Interview with Stephen Cone

When the filmmaker Stephen Cone first broke into the national indie spotlight at the relatively young age of 30 with his 2011 film The Wise Kids, he could already claim an impressive résumé of competently-crafted short, medium, and feature-length films made in the Chicago area. An early advocate of his work was the late critic Roger Ebert, who praised Cone’s In Memoriam as “a touching film” and Cone himself as “a sure-minded director.” Since this breakthrough, Cone has regularly delivered films of equally high quality, among them 2013’s Black Box and 2015’s Henry Gamble’s Birthday Party.

Cone’s latest film Princess Cyd debuted at the Maryland Film Festival on May 4th last year and later had its New York City premiere at the BAMcinemaFest on June 17th. Since its release, the film has been met with widespread critical acclaim—by far the most successful of the director’s short career. Now available on DVD and VOD through Wolfe Video, Princess Cyd has appeared on best-of-2017 lists from The Film Stage, IndieWire, NPR, Vanity Fair, Vox, and Vulture.

I caught up with Cone online, who graciously accepted my invitation for an interview. Here we talk about Princess Cyd, actor collaborations, and what the future will bring for the writer/director as he steps out of indie obscurity and into the national spotlight.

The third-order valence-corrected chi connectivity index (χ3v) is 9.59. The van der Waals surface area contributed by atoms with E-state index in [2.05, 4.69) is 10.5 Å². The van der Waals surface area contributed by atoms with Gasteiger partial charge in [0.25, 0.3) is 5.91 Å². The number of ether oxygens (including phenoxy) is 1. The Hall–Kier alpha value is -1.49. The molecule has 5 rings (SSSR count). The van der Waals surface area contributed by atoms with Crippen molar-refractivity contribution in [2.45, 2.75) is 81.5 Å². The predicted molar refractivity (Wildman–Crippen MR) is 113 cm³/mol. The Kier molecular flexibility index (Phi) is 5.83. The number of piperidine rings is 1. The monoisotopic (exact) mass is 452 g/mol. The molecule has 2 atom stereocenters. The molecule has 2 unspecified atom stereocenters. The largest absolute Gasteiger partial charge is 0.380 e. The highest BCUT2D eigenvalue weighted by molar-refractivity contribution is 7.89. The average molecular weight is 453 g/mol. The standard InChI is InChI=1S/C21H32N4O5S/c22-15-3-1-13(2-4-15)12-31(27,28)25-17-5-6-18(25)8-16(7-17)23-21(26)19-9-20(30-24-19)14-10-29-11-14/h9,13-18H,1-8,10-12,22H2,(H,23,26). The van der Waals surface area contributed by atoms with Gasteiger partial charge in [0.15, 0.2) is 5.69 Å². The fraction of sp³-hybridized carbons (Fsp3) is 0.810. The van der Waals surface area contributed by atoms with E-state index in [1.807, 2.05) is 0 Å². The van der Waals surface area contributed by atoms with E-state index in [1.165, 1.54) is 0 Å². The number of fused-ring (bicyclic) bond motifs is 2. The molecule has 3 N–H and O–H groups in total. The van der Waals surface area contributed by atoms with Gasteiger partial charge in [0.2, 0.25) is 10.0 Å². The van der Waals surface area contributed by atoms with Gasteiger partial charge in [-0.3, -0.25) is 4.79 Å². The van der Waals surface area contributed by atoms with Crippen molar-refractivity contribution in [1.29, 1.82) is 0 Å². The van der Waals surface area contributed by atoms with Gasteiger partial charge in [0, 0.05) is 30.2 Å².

All of your films to date have dealt with burgeoning sexuality and coming to terms with one’s religion or spirituality—Princess Cyd being no exception. What is it about these subjects that keeps attracting you artistically?

That’s a tricky question because there’s never a point at which I sit down and try to think up a subject. It’s only in looking back that you see themes.I grew up in an evangelical household and have always had an interest in the spirit and the flesh, and with the question of why they’re commonly perceived as being counter/in opposition to each other. Why does that need to be the case? Where can reconciliation be found? That’s something I love about the work of Carl Dreyer, a favorite filmmaker of mine who I, for some reason, almost never mention. You don’t know where the body stops and the spirit starts in his films. It’s dazzling and magical.

Until now, your films have focused primarily on the experiences of youth and coming of age, but Princess Cyd seems like a departure in that you’ve devoted almost equal screen time to the subject of late-middle age in the character of Miranda Ruth. Are we seeing the beginning of a “middle period” for Stephen Cone, so to speak, in which your films will focus more on older characters, or do you still plan to make films that deal predominantly with adolescence?